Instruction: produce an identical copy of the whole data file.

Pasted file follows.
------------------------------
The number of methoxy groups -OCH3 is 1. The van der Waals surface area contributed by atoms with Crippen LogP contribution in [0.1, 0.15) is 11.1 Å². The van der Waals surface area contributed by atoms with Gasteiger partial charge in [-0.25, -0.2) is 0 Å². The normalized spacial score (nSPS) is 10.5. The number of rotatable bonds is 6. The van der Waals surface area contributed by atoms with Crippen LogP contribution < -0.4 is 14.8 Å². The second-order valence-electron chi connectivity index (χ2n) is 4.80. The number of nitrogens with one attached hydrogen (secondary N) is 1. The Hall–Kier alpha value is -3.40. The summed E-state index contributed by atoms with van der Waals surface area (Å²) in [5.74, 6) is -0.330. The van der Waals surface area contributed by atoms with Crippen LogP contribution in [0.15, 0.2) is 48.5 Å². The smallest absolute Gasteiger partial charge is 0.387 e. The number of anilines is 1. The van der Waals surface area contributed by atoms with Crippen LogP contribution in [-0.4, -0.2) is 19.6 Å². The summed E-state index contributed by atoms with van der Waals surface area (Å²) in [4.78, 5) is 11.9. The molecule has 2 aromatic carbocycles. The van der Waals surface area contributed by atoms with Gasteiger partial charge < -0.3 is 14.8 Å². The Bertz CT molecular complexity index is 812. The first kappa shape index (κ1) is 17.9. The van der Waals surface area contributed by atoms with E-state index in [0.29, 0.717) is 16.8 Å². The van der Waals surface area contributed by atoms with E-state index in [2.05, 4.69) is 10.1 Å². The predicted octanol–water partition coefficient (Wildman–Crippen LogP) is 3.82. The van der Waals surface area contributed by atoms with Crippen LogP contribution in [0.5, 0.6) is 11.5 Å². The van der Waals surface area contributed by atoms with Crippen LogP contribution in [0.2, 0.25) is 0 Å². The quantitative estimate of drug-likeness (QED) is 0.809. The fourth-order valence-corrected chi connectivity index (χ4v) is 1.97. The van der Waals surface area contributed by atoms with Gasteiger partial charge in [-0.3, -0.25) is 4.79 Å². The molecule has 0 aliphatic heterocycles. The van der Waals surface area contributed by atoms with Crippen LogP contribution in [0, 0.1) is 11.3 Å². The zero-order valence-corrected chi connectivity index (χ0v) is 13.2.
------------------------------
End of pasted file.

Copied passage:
The number of methoxy groups -OCH3 is 1. The van der Waals surface area contributed by atoms with Crippen LogP contribution in [0.1, 0.15) is 11.1 Å². The van der Waals surface area contributed by atoms with Gasteiger partial charge in [-0.25, -0.2) is 0 Å². The normalized spacial score (nSPS) is 10.5. The number of rotatable bonds is 6. The van der Waals surface area contributed by atoms with Crippen LogP contribution < -0.4 is 14.8 Å². The second-order valence-electron chi connectivity index (χ2n) is 4.80. The number of nitrogens with one attached hydrogen (secondary N) is 1. The Hall–Kier alpha value is -3.40. The summed E-state index contributed by atoms with van der Waals surface area (Å²) in [5.74, 6) is -0.330. The van der Waals surface area contributed by atoms with Crippen LogP contribution in [0.15, 0.2) is 48.5 Å². The smallest absolute Gasteiger partial charge is 0.387 e. The number of anilines is 1. The van der Waals surface area contributed by atoms with Crippen LogP contribution in [-0.4, -0.2) is 19.6 Å². The summed E-state index contributed by atoms with van der Waals surface area (Å²) in [4.78, 5) is 11.9. The molecule has 2 aromatic carbocycles. The van der Waals surface area contributed by atoms with Gasteiger partial charge < -0.3 is 14.8 Å². The Bertz CT molecular complexity index is 812. The first kappa shape index (κ1) is 17.9. The van der Waals surface area contributed by atoms with E-state index in [0.29, 0.717) is 16.8 Å². The van der Waals surface area contributed by atoms with E-state index in [2.05, 4.69) is 10.1 Å². The predicted octanol–water partition coefficient (Wildman–Crippen LogP) is 3.82. The van der Waals surface area contributed by atoms with Crippen LogP contribution in [0.5, 0.6) is 11.5 Å². The van der Waals surface area contributed by atoms with Crippen LogP contribution in [0.2, 0.25) is 0 Å². The quantitative estimate of drug-likeness (QED) is 0.809. The fourth-order valence-corrected chi connectivity index (χ4v) is 1.97. The van der Waals surface area contributed by atoms with Gasteiger partial charge in [-0.3, -0.25) is 4.79 Å². The molecule has 0 aliphatic heterocycles. The van der Waals surface area contributed by atoms with Crippen LogP contribution in [0, 0.1) is 11.3 Å². The zero-order valence-corrected chi connectivity index (χ0v) is 13.2.